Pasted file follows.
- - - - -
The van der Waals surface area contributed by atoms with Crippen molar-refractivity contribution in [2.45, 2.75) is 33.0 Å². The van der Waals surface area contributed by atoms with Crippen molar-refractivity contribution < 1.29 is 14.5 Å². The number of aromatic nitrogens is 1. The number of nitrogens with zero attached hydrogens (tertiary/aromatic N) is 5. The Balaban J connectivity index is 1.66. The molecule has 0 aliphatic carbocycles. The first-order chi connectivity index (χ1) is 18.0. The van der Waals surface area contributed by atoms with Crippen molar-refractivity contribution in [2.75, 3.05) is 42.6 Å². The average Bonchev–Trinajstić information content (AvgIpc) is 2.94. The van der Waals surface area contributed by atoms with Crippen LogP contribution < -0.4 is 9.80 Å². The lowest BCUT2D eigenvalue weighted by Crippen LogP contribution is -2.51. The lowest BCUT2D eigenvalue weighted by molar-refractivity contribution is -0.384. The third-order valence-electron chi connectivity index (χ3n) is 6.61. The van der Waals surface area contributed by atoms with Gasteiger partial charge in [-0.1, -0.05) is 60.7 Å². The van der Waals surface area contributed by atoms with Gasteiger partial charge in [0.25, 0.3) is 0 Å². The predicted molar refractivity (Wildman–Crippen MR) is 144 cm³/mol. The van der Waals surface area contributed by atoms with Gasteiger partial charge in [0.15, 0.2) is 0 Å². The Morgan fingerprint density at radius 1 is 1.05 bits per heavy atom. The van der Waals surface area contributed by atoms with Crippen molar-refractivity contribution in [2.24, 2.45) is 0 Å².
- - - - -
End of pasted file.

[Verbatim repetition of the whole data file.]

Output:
The van der Waals surface area contributed by atoms with Crippen molar-refractivity contribution in [2.45, 2.75) is 33.0 Å². The van der Waals surface area contributed by atoms with Crippen molar-refractivity contribution < 1.29 is 14.5 Å². The number of aromatic nitrogens is 1. The number of nitrogens with zero attached hydrogens (tertiary/aromatic N) is 5. The Balaban J connectivity index is 1.66. The molecule has 0 aliphatic carbocycles. The first-order chi connectivity index (χ1) is 18.0. The van der Waals surface area contributed by atoms with Crippen molar-refractivity contribution in [2.75, 3.05) is 42.6 Å². The average Bonchev–Trinajstić information content (AvgIpc) is 2.94. The van der Waals surface area contributed by atoms with Crippen LogP contribution < -0.4 is 9.80 Å². The lowest BCUT2D eigenvalue weighted by Crippen LogP contribution is -2.51. The lowest BCUT2D eigenvalue weighted by molar-refractivity contribution is -0.384. The third-order valence-electron chi connectivity index (χ3n) is 6.61. The van der Waals surface area contributed by atoms with Gasteiger partial charge in [-0.1, -0.05) is 60.7 Å². The van der Waals surface area contributed by atoms with Gasteiger partial charge in [0.25, 0.3) is 0 Å². The predicted molar refractivity (Wildman–Crippen MR) is 144 cm³/mol. The van der Waals surface area contributed by atoms with Gasteiger partial charge in [0.15, 0.2) is 0 Å². The Morgan fingerprint density at radius 1 is 1.05 bits per heavy atom. The van der Waals surface area contributed by atoms with Crippen molar-refractivity contribution in [2.24, 2.45) is 0 Å².